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I'll tack on to Mike's comment...

I work primarily out of the Statement of Cash Flows (SCF), as cash accounting is a much more accurate method of tracking performance than modified accrual based accounting, which tends to be subject to manipulation. As Mike points out, operational cash flows can swing widely quarter to quarter. Think of your own household...4th quarter is usually your greatest cash-outflow quarter due to the holidays. Businesses, depending on their industry, may also have season variations as well as periodic large changes in working capital accounts. So I use rolling 4-Quarters to smooth out the fluctuations, and then look at the multi-quarter trending of key CF ratios.

I use average basic shares rather than fully diluted shares when doing trending on a per-share basis. I used to use fully diluted just to be conservative in my calcs, until a CFA analyst friend of mine asked me why I was using that instead of average basic shares. Fully diluted includes any possible stock-instrument that can be converted to common shares, to include employee options, unvested RSUs, convertible debt/preferreds and warrants. But most of these will not be converted to company stock until they either vest or the price reaches a conversion price.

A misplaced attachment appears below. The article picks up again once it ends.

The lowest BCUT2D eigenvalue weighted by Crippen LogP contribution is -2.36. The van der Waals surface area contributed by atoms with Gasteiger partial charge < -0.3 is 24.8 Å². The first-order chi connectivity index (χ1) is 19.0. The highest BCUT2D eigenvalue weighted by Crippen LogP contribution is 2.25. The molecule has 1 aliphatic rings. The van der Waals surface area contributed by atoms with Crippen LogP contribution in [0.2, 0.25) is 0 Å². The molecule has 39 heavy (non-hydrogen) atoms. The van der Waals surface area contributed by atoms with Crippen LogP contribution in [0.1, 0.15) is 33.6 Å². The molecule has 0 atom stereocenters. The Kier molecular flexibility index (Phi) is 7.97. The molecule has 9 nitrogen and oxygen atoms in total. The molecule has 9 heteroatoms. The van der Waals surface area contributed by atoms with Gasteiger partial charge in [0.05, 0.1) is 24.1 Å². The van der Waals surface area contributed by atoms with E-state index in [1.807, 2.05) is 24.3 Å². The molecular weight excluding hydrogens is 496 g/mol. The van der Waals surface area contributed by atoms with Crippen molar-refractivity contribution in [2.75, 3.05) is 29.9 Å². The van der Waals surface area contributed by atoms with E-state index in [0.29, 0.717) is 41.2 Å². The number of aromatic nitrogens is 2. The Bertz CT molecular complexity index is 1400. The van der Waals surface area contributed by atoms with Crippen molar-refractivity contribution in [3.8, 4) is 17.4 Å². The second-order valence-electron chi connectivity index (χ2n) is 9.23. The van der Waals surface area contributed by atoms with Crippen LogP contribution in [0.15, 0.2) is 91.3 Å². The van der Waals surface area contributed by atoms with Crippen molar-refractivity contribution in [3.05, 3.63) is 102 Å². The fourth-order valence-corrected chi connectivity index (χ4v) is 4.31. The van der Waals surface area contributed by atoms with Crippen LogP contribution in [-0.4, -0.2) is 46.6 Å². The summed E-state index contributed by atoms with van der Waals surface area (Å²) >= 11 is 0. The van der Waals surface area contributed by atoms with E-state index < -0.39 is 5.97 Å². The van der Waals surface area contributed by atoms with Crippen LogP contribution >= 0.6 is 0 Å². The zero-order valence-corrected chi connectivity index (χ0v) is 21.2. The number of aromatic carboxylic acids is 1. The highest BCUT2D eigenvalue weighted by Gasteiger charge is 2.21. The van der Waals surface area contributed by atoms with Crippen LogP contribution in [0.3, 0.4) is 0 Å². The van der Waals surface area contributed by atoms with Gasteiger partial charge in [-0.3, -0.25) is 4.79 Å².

Rather than picking out this or that adjustment to earnings, I simply use the Consolidated Funds from Operations, CFFO, as reported. This is the actual cash from operations management had available to them at the end of the period. I then reduce this by any cash distributions made to non-controlling interests (rare) and any dividends paid to preferred shareholders (if any). The Net CFFO remaining is what management has available to them to first pay the common dividend and after that, to put towards investing activities.

For dividend paying stocks with long dividend histories, the best way I've found of valuing the share price...something I normally don't to look at the yield spread with the 10 Year Treasury Bond. The greater the spread, the lower the valuation.

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